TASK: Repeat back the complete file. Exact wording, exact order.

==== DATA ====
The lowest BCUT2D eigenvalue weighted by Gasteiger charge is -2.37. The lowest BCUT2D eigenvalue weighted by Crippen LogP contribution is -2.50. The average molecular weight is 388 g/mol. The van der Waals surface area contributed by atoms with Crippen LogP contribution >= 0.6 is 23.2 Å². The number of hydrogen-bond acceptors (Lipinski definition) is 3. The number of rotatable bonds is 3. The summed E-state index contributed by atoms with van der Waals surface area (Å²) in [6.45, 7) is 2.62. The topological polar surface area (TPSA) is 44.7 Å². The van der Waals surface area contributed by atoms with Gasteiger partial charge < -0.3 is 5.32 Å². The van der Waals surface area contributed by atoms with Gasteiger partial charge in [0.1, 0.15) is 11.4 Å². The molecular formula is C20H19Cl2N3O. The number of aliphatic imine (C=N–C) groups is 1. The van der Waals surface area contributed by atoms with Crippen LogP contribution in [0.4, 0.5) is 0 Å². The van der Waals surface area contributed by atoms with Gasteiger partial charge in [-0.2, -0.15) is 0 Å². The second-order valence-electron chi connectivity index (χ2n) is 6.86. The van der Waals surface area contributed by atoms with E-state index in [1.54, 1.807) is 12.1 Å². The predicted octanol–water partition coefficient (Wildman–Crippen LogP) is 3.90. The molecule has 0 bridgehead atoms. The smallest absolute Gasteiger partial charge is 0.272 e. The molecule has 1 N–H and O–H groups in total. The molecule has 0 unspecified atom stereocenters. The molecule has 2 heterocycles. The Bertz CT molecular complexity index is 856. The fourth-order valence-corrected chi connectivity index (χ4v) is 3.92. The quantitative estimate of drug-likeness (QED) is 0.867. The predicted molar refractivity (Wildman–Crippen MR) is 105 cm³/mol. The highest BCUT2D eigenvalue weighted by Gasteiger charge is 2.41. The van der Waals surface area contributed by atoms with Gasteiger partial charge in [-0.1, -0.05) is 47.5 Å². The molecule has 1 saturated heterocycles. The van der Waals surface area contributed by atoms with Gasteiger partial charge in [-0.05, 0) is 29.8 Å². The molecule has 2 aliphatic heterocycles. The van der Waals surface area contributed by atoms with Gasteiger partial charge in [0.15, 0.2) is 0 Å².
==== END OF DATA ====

The lowest BCUT2D eigenvalue weighted by Gasteiger charge is -2.37. The lowest BCUT2D eigenvalue weighted by Crippen LogP contribution is -2.50. The average molecular weight is 388 g/mol. The van der Waals surface area contributed by atoms with Crippen LogP contribution >= 0.6 is 23.2 Å². The number of hydrogen-bond acceptors (Lipinski definition) is 3. The number of rotatable bonds is 3. The summed E-state index contributed by atoms with van der Waals surface area (Å²) in [6.45, 7) is 2.62. The topological polar surface area (TPSA) is 44.7 Å². The van der Waals surface area contributed by atoms with Gasteiger partial charge < -0.3 is 5.32 Å². The van der Waals surface area contributed by atoms with Gasteiger partial charge in [0.1, 0.15) is 11.4 Å². The molecular formula is C20H19Cl2N3O. The number of aliphatic imine (C=N–C) groups is 1. The van der Waals surface area contributed by atoms with Crippen LogP contribution in [0.4, 0.5) is 0 Å². The van der Waals surface area contributed by atoms with Gasteiger partial charge in [-0.2, -0.15) is 0 Å². The second-order valence-electron chi connectivity index (χ2n) is 6.86. The van der Waals surface area contributed by atoms with E-state index in [1.54, 1.807) is 12.1 Å². The predicted octanol–water partition coefficient (Wildman–Crippen LogP) is 3.90. The molecule has 0 bridgehead atoms. The smallest absolute Gasteiger partial charge is 0.272 e. The molecule has 1 N–H and O–H groups in total. The molecule has 0 unspecified atom stereocenters. The molecule has 2 heterocycles. The Bertz CT molecular complexity index is 856. The fourth-order valence-corrected chi connectivity index (χ4v) is 3.92. The quantitative estimate of drug-likeness (QED) is 0.867. The predicted molar refractivity (Wildman–Crippen MR) is 105 cm³/mol. The highest BCUT2D eigenvalue weighted by Gasteiger charge is 2.41. The van der Waals surface area contributed by atoms with Gasteiger partial charge in [-0.1, -0.05) is 47.5 Å². The molecule has 1 saturated heterocycles. The van der Waals surface area contributed by atoms with Gasteiger partial charge in [-0.05, 0) is 29.8 Å². The molecule has 2 aliphatic heterocycles. The van der Waals surface area contributed by atoms with Gasteiger partial charge in [0.15, 0.2) is 0 Å².